According to TSN, the Los Angeles Kings have been actively shopping goaltender Jonathan Bernier for the past week or so and according to Newsday, one of those teams interested in Bernier’s services is the New York Islanders.
Despite playing a competitive opening-round series with the heavily-favoured Pittsburgh Penguins this postseason, it was clear as day that goaltending on the Island was the Achilles`Heel. Evgeni Nabokov, as successful as he has been in between the pipes through the majority of his career, simply is not the same goaltender he once was.
Nabokov, who will be 38 this July, worried me whenever a player of the opposing team broke in on a full or partial breakaway. Unfortunately for Nabokov, those concerns were well-founded as the Kazakhstan-born backstop was more often than not overmatched. With the Islanders do also have Kevin Poulin and Anders Nilsson in the mix between the pipes, it isn`t exactly unfair to suggest that neither of the two are considered starter material unlike Bernier who has played under Kings’ GM Dean Lombardi who is notorious for developing young players at an appropriate pace.
While he was decent during his first stint in Los Angeles in 2007, Jonathan Bernier was still a long way from being an NHL mainstay. After returning to his junior team in Lewiston, Maine followed by a tour of duty in the American Hockey League with the Manchester Monarchs, Bernier was ready to return to the big league – this time for good.
Bernier, who turns 25 in August, was called up late in the 2009-10 season and went on to spend the next three full seasons in Los Angeles where he filled in admirably as Jonathan Quick’s backup going 28-17-6 with a 2.00 goals-against average and a save-percentage of .925 with six shutouts. There certainly isn’t any argument that Bernier had a few bouts of inconsistency but overall, he has proven that he is ready to be the number-one guy in goal for any team – and there are more than a few teams in near-dire of having a starter on their side, including the Philadelphia Flyers who after buying out Ilya Bryzgalov and testing the waters with recently-acquired Steve Mason, are in need of a backstop with the potential to take them far.
This past season, however, few fans in Los Angeles are willing to see Bernier go even though they have a proven, Conn Smythe-winning netminder in Jonathan Quick.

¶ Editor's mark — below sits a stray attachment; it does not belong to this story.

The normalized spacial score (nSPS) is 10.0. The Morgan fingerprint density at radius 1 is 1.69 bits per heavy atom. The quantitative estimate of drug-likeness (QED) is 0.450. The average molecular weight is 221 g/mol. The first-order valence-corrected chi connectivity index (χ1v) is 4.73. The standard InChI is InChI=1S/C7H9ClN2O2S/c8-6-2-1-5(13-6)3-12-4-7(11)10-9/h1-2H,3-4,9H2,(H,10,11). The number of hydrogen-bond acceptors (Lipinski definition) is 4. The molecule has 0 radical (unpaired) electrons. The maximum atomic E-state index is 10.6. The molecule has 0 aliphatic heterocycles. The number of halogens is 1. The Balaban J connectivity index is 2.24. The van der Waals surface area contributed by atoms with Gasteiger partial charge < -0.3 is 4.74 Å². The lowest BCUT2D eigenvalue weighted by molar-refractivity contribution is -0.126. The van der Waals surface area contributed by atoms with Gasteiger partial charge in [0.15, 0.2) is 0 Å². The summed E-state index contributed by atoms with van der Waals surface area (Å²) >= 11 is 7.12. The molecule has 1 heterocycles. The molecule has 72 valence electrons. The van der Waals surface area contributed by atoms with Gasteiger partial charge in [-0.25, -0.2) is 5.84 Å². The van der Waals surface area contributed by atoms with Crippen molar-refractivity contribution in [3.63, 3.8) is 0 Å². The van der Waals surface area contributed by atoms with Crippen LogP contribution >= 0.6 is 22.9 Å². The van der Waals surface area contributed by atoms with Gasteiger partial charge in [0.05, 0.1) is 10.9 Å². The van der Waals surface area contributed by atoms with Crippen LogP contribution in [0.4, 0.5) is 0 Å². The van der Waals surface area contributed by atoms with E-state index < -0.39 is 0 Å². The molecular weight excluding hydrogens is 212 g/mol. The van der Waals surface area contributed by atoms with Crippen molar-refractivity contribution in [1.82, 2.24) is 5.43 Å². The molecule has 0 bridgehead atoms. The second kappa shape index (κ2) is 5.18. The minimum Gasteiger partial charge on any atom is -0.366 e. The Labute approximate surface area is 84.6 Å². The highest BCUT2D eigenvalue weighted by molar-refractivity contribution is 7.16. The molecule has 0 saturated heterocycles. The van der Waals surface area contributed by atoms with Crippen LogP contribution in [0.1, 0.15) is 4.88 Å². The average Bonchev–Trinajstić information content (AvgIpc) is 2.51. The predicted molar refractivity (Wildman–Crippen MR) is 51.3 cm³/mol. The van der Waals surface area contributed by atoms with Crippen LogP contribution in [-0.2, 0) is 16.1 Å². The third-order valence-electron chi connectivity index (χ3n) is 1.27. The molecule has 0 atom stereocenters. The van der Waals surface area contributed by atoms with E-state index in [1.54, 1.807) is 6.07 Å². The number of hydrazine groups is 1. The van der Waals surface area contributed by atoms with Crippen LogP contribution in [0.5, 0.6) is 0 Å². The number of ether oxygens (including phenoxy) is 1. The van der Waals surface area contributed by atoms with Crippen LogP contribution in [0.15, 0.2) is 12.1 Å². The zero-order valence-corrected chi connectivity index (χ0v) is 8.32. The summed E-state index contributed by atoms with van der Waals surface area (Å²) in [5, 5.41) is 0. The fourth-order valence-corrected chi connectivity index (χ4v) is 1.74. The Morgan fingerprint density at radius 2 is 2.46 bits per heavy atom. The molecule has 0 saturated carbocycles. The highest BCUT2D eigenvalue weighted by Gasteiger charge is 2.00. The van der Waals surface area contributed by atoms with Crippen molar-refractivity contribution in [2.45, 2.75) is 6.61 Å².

The most reticence I find between Kings fans and seeing Bernier traded is knowing that they may not have a reliable backup – immediately at least – when Bernier does get shipped out of town. While I wholeheartedly understand such reluctance especially considering Jonathan Quick’s back surgery last summer, it is time to cut the cord and let go of Bernier. As if it isn’t unfair enough chastising Quick for losing a game but to keep someone of Bernier’s calibre on the bench simply because the team or its fans are too afraid to move on is inexcusable. From what I’ve seen, Bernier has learned everything there is to know from Quick: how to be a clutch netminder and how to carry a team all the while maintaining a laidback demeanor is such a valuable asset that it is a colossal mistake to see that go to waste.
While I give the Los Angeles Kings enormous credit for reaching the Conference Finals this season in an era when most defending champions bow out quickly, the team does have its share of holes to fill and while a Bernier trade may not fill those holes in one shot, it will make the Kings a lot stronger heading into next season.
To suggest that Dean Lombardi is a very smart man is quite the understatement so why Kings fans would not have faith in him making the best move possible for the team is unfathomable.
Jonathan Bernier may be on his way out of town – perhaps to Long Island, Philadelphia or wherever – but the Los Angeles Kings will be a stronger team without him - even though they have been strong with him - and whoever fills in the team’s next backup whether it’d be Martin Jones, J.F. Berube or a veteran free-agent, Jonathan Quick will help guide him the same way he did with Jonathan Bernier.
And in the long run, that is nothing less than a win-win situation.